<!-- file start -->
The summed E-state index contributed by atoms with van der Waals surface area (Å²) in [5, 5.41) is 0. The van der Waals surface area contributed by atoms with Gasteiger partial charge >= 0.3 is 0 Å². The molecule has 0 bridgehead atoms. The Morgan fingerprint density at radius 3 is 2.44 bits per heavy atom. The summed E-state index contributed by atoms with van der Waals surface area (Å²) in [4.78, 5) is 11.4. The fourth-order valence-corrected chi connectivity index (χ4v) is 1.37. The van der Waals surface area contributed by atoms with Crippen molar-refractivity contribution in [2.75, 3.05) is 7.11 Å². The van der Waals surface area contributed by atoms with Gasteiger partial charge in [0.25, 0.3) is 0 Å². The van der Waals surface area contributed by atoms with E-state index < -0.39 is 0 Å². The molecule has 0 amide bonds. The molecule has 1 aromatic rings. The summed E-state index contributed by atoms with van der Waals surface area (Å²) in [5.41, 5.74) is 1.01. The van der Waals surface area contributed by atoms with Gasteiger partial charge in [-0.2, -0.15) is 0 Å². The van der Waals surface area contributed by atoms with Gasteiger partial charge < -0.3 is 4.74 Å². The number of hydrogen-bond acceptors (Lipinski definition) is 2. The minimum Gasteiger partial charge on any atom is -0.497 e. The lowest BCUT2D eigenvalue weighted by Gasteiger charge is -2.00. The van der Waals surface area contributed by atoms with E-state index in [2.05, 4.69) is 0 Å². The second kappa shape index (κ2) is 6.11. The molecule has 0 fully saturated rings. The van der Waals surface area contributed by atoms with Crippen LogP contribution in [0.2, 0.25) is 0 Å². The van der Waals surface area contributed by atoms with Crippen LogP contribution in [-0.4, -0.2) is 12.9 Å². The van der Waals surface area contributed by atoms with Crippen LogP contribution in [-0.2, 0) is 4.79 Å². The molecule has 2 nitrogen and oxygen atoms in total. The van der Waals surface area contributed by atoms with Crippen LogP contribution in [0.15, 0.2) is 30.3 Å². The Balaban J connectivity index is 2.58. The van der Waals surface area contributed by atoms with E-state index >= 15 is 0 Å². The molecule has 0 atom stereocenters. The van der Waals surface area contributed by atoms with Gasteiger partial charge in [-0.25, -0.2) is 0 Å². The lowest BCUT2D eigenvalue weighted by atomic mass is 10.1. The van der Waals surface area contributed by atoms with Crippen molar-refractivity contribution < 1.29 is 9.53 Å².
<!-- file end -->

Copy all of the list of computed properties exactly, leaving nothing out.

The summed E-state index contributed by atoms with van der Waals surface area (Å²) in [5, 5.41) is 0. The van der Waals surface area contributed by atoms with Gasteiger partial charge >= 0.3 is 0 Å². The molecule has 0 bridgehead atoms. The Morgan fingerprint density at radius 3 is 2.44 bits per heavy atom. The summed E-state index contributed by atoms with van der Waals surface area (Å²) in [4.78, 5) is 11.4. The fourth-order valence-corrected chi connectivity index (χ4v) is 1.37. The van der Waals surface area contributed by atoms with Crippen molar-refractivity contribution in [2.75, 3.05) is 7.11 Å². The van der Waals surface area contributed by atoms with Gasteiger partial charge in [0.25, 0.3) is 0 Å². The van der Waals surface area contributed by atoms with E-state index < -0.39 is 0 Å². The molecule has 0 amide bonds. The molecule has 1 aromatic rings. The summed E-state index contributed by atoms with van der Waals surface area (Å²) in [5.41, 5.74) is 1.01. The van der Waals surface area contributed by atoms with Gasteiger partial charge in [-0.2, -0.15) is 0 Å². The van der Waals surface area contributed by atoms with Gasteiger partial charge < -0.3 is 4.74 Å². The number of hydrogen-bond acceptors (Lipinski definition) is 2. The minimum Gasteiger partial charge on any atom is -0.497 e. The lowest BCUT2D eigenvalue weighted by Gasteiger charge is -2.00. The van der Waals surface area contributed by atoms with E-state index in [2.05, 4.69) is 0 Å². The second kappa shape index (κ2) is 6.11. The molecule has 0 fully saturated rings. The van der Waals surface area contributed by atoms with Crippen LogP contribution in [0.2, 0.25) is 0 Å². The van der Waals surface area contributed by atoms with Crippen LogP contribution in [-0.4, -0.2) is 12.9 Å². The van der Waals surface area contributed by atoms with Crippen LogP contribution in [-0.2, 0) is 4.79 Å². The molecule has 2 nitrogen and oxygen atoms in total. The van der Waals surface area contributed by atoms with Crippen LogP contribution in [0.15, 0.2) is 30.3 Å². The Balaban J connectivity index is 2.58. The van der Waals surface area contributed by atoms with E-state index >= 15 is 0 Å². The molecule has 0 atom stereocenters. The van der Waals surface area contributed by atoms with Gasteiger partial charge in [-0.25, -0.2) is 0 Å². The lowest BCUT2D eigenvalue weighted by atomic mass is 10.1. The van der Waals surface area contributed by atoms with Crippen molar-refractivity contribution < 1.29 is 9.53 Å².